Today, we board a hospital plane to travel nonstop from Conakry to Tripoli, Libya, a revolutionary country, an African country. All of our Brother, Sister and Allied Organizations, worldwide, have been requested by our Party, the All-African People´s Revolutionary Party, to join us in Tripoli; and on our return from Tripoli to Conakry. Travel to a revolutionary country, especially one in Africa, must lead to concrete action to advance the African and World Revolution. We have a heightened responsibility to help protect Cuba and Libya at this time. We must move before U.S. imperialism is strengthened and attacks, not after, by strengthening our people ideologically and practically now. We must cement Cuba and Libya to Africa, and to African People worldwide, and vice versa.

We must make it clear, that an embargo and travel ban against Cuba and Libya, is an embargo and travel ban against Africa and against 1 billion African People who are scattered, suffering and struggling in every corner of the world. We must make it crystal clear that if you attack Cuba and Libya, you attack all African People worldwide, and we must break U.S. imperialism´s hands off Cuba and Libya. We must end this illegal and immoral embargo and travel ban now. And with this act, by our example of boarding this hospital plane, we declare an end, once and for all, to this illegal and immoral embargo and travel ban, an end to this latest crime against African and World Humanity.

As children, we joined the Freedom Rides, to break the back of segregation and apartheid in interstate transportation in the United States. Today, we ride on the front of the bus, we charter buses to take one million men, women and children to marches in Washington, Philadelphia, New York and Atlanta. And we will never turn back.

In the 1960´s, we said "Hell No, we won´t go" to Vietnam, to fight against a people who never called us a nigger, and we didn´t go. We said that they would defeat U.S. imperialism, and the heroic Vietnamese People, under the sterling example and leadership of the eternal Ho Chi Minh did.

Today, we say "Hell yes, we are going to Libya." We are traveling nonstop, all the way, from Conakry to Tripoli, and we warn the U.S. government not to interfere. We are certain today, that the people of Cuba and Libya, under the steadfast leadership of Fidel Castro and Muammar Quadafhi will be victorious.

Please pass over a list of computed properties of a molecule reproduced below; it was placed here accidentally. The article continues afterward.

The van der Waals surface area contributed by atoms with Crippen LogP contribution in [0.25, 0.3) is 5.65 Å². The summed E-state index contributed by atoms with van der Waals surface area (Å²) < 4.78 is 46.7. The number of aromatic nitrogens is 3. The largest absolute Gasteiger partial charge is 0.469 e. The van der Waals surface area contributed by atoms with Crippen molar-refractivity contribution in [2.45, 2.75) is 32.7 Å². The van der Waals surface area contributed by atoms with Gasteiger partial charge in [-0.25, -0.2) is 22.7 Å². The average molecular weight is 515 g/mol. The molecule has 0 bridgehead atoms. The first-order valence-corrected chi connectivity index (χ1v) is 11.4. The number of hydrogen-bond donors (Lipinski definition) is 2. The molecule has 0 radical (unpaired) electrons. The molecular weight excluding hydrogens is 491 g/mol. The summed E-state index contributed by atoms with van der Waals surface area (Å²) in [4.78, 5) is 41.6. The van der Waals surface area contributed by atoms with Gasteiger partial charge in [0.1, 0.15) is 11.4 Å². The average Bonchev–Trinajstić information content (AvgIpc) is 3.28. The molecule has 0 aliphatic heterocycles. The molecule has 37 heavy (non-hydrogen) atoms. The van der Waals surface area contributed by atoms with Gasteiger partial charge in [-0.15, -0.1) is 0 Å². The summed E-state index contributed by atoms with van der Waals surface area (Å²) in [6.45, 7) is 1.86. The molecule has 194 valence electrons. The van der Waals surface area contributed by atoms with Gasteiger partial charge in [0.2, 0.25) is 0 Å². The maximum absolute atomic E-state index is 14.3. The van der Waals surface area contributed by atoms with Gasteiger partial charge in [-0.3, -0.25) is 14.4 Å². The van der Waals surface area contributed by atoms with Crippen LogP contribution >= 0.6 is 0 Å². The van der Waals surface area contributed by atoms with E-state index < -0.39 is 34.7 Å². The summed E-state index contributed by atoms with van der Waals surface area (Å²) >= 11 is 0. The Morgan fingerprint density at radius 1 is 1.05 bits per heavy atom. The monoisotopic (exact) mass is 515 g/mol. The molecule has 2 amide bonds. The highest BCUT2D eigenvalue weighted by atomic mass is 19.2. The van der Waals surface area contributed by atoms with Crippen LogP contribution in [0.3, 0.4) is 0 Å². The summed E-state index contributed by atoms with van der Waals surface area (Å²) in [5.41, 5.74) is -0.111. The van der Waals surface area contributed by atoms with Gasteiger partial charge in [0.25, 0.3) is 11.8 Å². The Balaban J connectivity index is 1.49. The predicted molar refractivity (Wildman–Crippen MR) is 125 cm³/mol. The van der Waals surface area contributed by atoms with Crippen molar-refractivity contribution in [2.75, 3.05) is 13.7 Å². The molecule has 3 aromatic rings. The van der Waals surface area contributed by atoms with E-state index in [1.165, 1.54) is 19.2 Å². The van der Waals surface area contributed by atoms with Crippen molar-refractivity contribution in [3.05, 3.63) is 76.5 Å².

The embargo and travel ban against Libya, Cuba, North Korea, Iraq and Iran is finished, as of this day. The All-African People´s Revolutionary Party is honored to make our humble contribution towards this end. We thank the you. As African youth worldwide say, "the beat goes on."

As always, we remain Ready for Revolution!

Kwame Ture
Central Committee Member of the
All-African People´s Revolutionary Party and the
Democratic Party of Guinea
Conakry, Guinea
Statement by Kwame Ture

From Wikipedia.

Stokely Standiford Churchill Carmichael (June 29, 1941 – November 15, 1998), also known as Kwame Ture, was a Trinidadian-American black activist active in the 1960s American Civil Rights Movement. He rose to prominence first as a leader of the Student Nonviolent Coordinating Committee (SNCC) and later as the "Honorary Prime Minister" of the Black Panther Party. Initially an integrationist, Carmichael later became affiliated with black nationalist and Pan-Africanist movements.[1]

Personal life

Born in Port of Spain, Trinidad and Tobago, Carmichael moved to Harlem,New York City in 1952 at age eleven to rejoin his parents,[2] who had left him with his grandmother and two aunts to emigrate when he was two. He attended the elite[3]Tranquility School in Trinidad until his parents were able to send for him.[4]

His mother, Mabel F. Carmichael,[3] was a stewardess for a steamship line, and his father Adolphus was a carpenter who also worked as a taxi driver.[2] The reunited Carmichael family eventually left Harlem to live in Morris Park in the East Bronx, at that time an aging Jewish and Italian neighborhood. According to a 1967 interview he gave to LIFE Magazine, he was the only black member of the Morris Park Dukes, a youth gang involved in alcohol and petty theft.[2]

He attended the Bronx High School of Science, a specialized public high school for gifted students with a rigorous entrance exam, from which he graduated in 1960.[5] His experience with the intellectual riches of the high school convinced him to drop his friends from the Dukes gang.[2]